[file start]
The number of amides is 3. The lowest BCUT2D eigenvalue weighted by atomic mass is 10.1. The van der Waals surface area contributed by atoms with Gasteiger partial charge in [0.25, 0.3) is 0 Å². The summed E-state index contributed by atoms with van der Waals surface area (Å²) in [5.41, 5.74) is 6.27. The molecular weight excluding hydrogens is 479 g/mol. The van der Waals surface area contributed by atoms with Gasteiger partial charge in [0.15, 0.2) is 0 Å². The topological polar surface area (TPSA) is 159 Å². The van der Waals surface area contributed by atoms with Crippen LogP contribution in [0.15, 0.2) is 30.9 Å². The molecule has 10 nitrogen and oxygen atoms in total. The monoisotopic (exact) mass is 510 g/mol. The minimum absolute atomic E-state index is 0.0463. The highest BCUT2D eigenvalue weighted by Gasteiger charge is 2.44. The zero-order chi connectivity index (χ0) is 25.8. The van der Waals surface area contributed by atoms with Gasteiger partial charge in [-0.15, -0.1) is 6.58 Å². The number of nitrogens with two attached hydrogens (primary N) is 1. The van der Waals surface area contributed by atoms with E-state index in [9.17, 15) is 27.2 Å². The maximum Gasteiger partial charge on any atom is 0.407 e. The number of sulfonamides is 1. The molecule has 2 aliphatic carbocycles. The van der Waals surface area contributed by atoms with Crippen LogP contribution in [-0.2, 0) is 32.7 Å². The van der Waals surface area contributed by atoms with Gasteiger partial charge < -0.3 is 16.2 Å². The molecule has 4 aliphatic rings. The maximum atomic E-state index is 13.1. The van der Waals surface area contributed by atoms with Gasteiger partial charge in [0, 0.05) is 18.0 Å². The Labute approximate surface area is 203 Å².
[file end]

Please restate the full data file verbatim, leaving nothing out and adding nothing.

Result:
The number of amides is 3. The lowest BCUT2D eigenvalue weighted by atomic mass is 10.1. The van der Waals surface area contributed by atoms with Gasteiger partial charge in [0.25, 0.3) is 0 Å². The summed E-state index contributed by atoms with van der Waals surface area (Å²) in [5.41, 5.74) is 6.27. The molecular weight excluding hydrogens is 479 g/mol. The van der Waals surface area contributed by atoms with Gasteiger partial charge in [0.15, 0.2) is 0 Å². The topological polar surface area (TPSA) is 159 Å². The van der Waals surface area contributed by atoms with Crippen LogP contribution in [0.15, 0.2) is 30.9 Å². The molecule has 10 nitrogen and oxygen atoms in total. The monoisotopic (exact) mass is 510 g/mol. The minimum absolute atomic E-state index is 0.0463. The highest BCUT2D eigenvalue weighted by Gasteiger charge is 2.44. The zero-order chi connectivity index (χ0) is 25.8. The van der Waals surface area contributed by atoms with Gasteiger partial charge in [-0.15, -0.1) is 6.58 Å². The number of nitrogens with two attached hydrogens (primary N) is 1. The van der Waals surface area contributed by atoms with E-state index in [9.17, 15) is 27.2 Å². The maximum Gasteiger partial charge on any atom is 0.407 e. The number of sulfonamides is 1. The molecule has 2 aliphatic carbocycles. The van der Waals surface area contributed by atoms with Crippen LogP contribution in [-0.2, 0) is 32.7 Å². The van der Waals surface area contributed by atoms with Gasteiger partial charge < -0.3 is 16.2 Å². The molecule has 4 aliphatic rings. The maximum atomic E-state index is 13.1. The van der Waals surface area contributed by atoms with Gasteiger partial charge in [0, 0.05) is 18.0 Å². The Labute approximate surface area is 203 Å².